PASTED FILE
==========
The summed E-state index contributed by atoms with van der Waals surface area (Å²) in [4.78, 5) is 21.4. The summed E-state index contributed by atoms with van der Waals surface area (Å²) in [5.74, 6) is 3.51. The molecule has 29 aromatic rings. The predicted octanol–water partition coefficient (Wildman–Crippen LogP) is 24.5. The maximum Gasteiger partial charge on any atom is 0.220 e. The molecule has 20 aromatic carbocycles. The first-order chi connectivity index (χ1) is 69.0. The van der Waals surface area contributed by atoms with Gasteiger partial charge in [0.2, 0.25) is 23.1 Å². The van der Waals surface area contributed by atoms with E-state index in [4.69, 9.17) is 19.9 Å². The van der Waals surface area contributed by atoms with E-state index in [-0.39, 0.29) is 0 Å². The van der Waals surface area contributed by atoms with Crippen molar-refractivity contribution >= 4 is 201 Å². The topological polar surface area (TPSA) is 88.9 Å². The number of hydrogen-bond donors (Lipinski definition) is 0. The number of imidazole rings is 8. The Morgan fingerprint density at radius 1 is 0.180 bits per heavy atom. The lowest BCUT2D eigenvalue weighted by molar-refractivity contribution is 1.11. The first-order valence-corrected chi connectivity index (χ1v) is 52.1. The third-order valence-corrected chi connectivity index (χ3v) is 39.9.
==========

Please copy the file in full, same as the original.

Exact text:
The summed E-state index contributed by atoms with van der Waals surface area (Å²) in [4.78, 5) is 21.4. The summed E-state index contributed by atoms with van der Waals surface area (Å²) in [5.74, 6) is 3.51. The molecule has 29 aromatic rings. The predicted octanol–water partition coefficient (Wildman–Crippen LogP) is 24.5. The maximum Gasteiger partial charge on any atom is 0.220 e. The molecule has 20 aromatic carbocycles. The first-order chi connectivity index (χ1) is 69.0. The van der Waals surface area contributed by atoms with Gasteiger partial charge in [0.2, 0.25) is 23.1 Å². The van der Waals surface area contributed by atoms with E-state index in [4.69, 9.17) is 19.9 Å². The van der Waals surface area contributed by atoms with E-state index in [-0.39, 0.29) is 0 Å². The van der Waals surface area contributed by atoms with Crippen molar-refractivity contribution >= 4 is 201 Å². The topological polar surface area (TPSA) is 88.9 Å². The number of hydrogen-bond donors (Lipinski definition) is 0. The number of imidazole rings is 8. The Morgan fingerprint density at radius 1 is 0.180 bits per heavy atom. The lowest BCUT2D eigenvalue weighted by molar-refractivity contribution is 1.11. The first-order valence-corrected chi connectivity index (χ1v) is 52.1. The third-order valence-corrected chi connectivity index (χ3v) is 39.9.